Tommy Rancel wrote about the Rays’ changing bullpen strategy two weeks ago, suggesting the Rays might be undergoing a conscious shift from specialists to well-rounded relievers. Andrew Friedman’s latest additions—namely Jamey Wright and Kyle Farnsworth—have all but set the opening day bullpen, which should look like this in assortment if not alignment:
Closer: Fernando Rodney
Set-up: Joel Peralta
Set-up: Jake McGee
Middle relief: Kyle Farnsworth
Middle relief: Jamey Wright
Middle relief: Cesar Ramos
Swingman: Roberto Hernandez
Curious about Rancel’s hypothesis, I took each pitchers’ three-year platoon splits and compared them to the league-average for that hand. Meaning righties were compared against other right-handed relievers and their breakdown against either hand. From there I developed a metric sort of like OPS+ by dividing the player’s platoon OPS by the league-average. Ideally I would have adjusted for park, defense, and level of competition, while also weighing by recentness, but this basic look should do fine for our purposes:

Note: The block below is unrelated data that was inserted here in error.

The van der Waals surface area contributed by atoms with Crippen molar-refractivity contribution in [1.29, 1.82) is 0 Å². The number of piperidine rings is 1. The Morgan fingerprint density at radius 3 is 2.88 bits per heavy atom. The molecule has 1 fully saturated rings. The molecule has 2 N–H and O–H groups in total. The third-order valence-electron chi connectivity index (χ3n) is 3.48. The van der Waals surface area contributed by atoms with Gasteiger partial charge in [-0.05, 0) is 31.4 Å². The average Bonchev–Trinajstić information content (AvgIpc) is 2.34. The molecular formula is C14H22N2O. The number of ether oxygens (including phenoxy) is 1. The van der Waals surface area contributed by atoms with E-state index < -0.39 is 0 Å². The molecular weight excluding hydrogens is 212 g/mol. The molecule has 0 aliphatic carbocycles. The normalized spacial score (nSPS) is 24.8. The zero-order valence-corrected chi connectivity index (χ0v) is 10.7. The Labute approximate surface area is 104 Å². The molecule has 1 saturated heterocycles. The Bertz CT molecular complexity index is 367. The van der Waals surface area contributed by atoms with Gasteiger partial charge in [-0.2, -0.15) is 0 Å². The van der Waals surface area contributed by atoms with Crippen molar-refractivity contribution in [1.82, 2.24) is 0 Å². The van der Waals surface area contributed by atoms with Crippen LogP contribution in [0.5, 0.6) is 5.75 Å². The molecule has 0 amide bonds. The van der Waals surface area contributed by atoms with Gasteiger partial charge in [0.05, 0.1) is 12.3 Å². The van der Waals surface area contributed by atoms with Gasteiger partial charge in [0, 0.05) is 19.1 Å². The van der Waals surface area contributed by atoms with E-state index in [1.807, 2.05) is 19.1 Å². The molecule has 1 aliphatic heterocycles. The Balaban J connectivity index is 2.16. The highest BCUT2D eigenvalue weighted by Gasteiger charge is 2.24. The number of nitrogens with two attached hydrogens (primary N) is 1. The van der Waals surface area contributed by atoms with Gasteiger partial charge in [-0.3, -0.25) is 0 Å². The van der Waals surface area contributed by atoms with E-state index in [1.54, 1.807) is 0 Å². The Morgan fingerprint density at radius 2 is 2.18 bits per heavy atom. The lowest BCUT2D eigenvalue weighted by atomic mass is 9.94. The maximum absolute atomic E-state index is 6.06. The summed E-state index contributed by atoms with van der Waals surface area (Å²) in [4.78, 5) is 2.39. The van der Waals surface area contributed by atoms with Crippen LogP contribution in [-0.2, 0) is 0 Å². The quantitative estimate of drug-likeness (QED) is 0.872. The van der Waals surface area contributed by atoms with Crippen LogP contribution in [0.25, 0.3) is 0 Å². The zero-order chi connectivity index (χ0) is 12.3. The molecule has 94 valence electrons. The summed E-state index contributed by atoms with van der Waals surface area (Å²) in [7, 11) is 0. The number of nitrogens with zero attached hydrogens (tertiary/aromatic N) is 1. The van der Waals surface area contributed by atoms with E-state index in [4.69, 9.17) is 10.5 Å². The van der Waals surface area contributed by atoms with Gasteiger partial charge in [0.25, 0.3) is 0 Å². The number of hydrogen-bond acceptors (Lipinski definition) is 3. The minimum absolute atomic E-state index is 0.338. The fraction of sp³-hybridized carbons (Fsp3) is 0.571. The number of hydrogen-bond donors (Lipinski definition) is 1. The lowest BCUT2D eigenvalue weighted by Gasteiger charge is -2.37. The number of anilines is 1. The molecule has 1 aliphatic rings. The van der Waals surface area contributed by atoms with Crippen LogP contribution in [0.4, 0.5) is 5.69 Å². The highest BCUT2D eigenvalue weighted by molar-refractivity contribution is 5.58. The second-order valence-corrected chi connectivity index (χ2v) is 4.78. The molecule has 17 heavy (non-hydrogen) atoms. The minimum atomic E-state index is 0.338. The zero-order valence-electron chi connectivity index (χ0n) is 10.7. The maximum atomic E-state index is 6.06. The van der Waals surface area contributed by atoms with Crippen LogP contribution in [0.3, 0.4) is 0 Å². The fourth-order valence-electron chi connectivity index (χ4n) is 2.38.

|Pitcher||“OPS+” vs. LH||“OPS+” vs. RH|
If each pitcher lives up to these three-year numbers then the Rays will have three relievers who are above-average against both hands (Rodney, Peralta, and McGee), one other pitcher above-average against lefties (Wright), and two others above-average against righties (Ramos and Farnsworth). The only pitcher that went without being average or above-average against either hand was Roberto Hernandez, who figures to see his numbers improve in shorter spurts.
I don’t know if this is enough to prove Rancel’s hunch correct, but I do believe this group has the making of a solid bullpen. Especially the back-three, which figures to be amongst the top seventh-eighth-ninth combinations in the American League.
All stats courtesy of ESPN Stats & Info